The birth of the modern tea party movement has been a noteworthy and controversial political development. Much of the discussion thus far has focused on the movement in the abstract, from a national perspective. However, the tea party is made up of local networks of people, with specific motivations and beliefs. Indeed, the story of Scott Berry, a native and long time resident of Columbus, is a great illustration of how these beliefs motivated local people to start tea parties.
Political activism has been an important part of our democracy since its founding. The strength of local politics was one of the unique characteristics Alexis de Tocqueville noted about America”s democracy in his 1835 seminal book, “Democracy in America.” Tocqueville was fascinated with the town hall meetings he attended in New England and the seriousness with which Americans took political affairs and self-governance.
In the centuries since Tocqueville”s famous visit to America, the level of political activism has decreased significantly. At times of national crisis, such as the civil war or civil rights movement, citizens are engaged on issues, but, for the most part, political activity has become much more limited and apathetic. Hosting political rallies or attending town hall meetings or, for some, even voting are no longer considered important or necessary.
The presidential campaign of Obama started the shift back towards greater political participation. People, especially young folks, volunteered and knocked on doors and gave donations for a political candidate as never before. Then, in response to the bailouts (started by President George W. Bush) and the increased federal deficit (again started by President George W. Bush), people in large and small cities across the country suddenly begin to associate and rally with each other under the banner of the tea party.
In Columbus, a local tea party started when Scott Berry went to a website to learn more about the movement and decided to put his name and contact information to help organize a April 15 rally. While Mr. Berry grew up with a keen interest in politics – as a teenager he was adamantly against the Vietnam War and considered himself a strong environmentalist – his political activity mostly consisted of voting and talking politics with friends and family.
Over the years, Mr. Berry has been increasingly frustrated with the government. During his years in the furniture manufacturing business, he thinks numerous payroll and business taxes hurt his production and ability to expand employment. He has also had experiences with the Environmental Protection Agency that he felt were driven by bureaucratic control and personal feelings rather than stopping pollution. In addition, he believes both the Democratic and Republican party have rigged the economic system in favor of big business.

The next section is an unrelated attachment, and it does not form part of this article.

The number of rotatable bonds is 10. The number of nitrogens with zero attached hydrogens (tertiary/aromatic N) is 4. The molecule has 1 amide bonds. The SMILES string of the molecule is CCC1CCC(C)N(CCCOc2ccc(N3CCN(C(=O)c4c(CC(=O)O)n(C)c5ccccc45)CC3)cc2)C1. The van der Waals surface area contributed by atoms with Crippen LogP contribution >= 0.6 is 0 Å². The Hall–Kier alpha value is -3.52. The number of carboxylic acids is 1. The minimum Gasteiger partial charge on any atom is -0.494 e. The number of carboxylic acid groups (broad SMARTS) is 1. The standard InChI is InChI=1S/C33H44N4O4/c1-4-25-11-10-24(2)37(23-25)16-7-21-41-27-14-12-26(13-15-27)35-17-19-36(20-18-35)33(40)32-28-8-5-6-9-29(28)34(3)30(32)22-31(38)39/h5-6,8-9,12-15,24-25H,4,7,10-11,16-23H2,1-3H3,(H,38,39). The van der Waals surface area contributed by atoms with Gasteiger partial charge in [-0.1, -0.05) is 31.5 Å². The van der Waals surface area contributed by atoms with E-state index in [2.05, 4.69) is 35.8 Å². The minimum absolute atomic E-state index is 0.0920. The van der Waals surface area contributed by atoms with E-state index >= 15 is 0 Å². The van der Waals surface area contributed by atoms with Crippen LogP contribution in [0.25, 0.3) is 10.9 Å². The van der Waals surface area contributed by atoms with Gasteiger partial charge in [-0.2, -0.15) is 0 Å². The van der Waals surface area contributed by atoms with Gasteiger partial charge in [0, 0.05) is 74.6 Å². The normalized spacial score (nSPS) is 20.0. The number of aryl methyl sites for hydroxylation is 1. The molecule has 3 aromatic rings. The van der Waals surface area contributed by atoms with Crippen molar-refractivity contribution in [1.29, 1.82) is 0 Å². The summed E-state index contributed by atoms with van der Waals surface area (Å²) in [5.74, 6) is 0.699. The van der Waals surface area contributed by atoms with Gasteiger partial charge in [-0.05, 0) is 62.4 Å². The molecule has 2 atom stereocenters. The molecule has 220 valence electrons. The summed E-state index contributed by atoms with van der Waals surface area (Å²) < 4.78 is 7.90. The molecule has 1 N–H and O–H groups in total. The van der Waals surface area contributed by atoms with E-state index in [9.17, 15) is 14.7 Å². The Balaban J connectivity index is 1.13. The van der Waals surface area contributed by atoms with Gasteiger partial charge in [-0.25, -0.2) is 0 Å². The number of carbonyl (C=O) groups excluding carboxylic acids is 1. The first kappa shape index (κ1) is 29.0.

Mr. Berry”s frustrations reached a boiling point after the bank bailouts and passage of President Obama”s Reinvestment and Recovery Act; commonly referred to as the stimulus package. Since then, he”s been motivated to express and advocate his views. He”s attended national rallies in Washington D.C., helped organize rallies in Columbus, actively supported congressional candidates in the 2010 midterm elections, and even volunteered to poll watch on election day. Mr. Berry”s sudden activism has been bolstered by the feeling of support from millions of Americans across the country with similar views.
To decrease the size and spending of government, Mr. Berry believes the age for eligibility should be gradually increased for social security and Medicare. He also thinks people should have the ability to invest a portion of Social Security taxes into private accounts. Additionally, while Mr. Berry doesn”t think anyone should do drugs, he doesn”t think the war on drugs, despite the billions spent on it, has significantly reduced drug use. He thinks we should therefore legalize drugs but require drug testing for anyone receiving government benefits.
Whatever your political views, the rise of the tea party should be recognized as a reemergence of political activism. It should not be viewed as a singular moment in history but a part of a larger American tradition recognized by Tocqueville at our country”s inception. Civic and political engagement have been healthy for our democracy. Effective self-government takes effort and conviction. We should therefore hope the reemergence of political activism continues.
Scott Colom is a local attorney.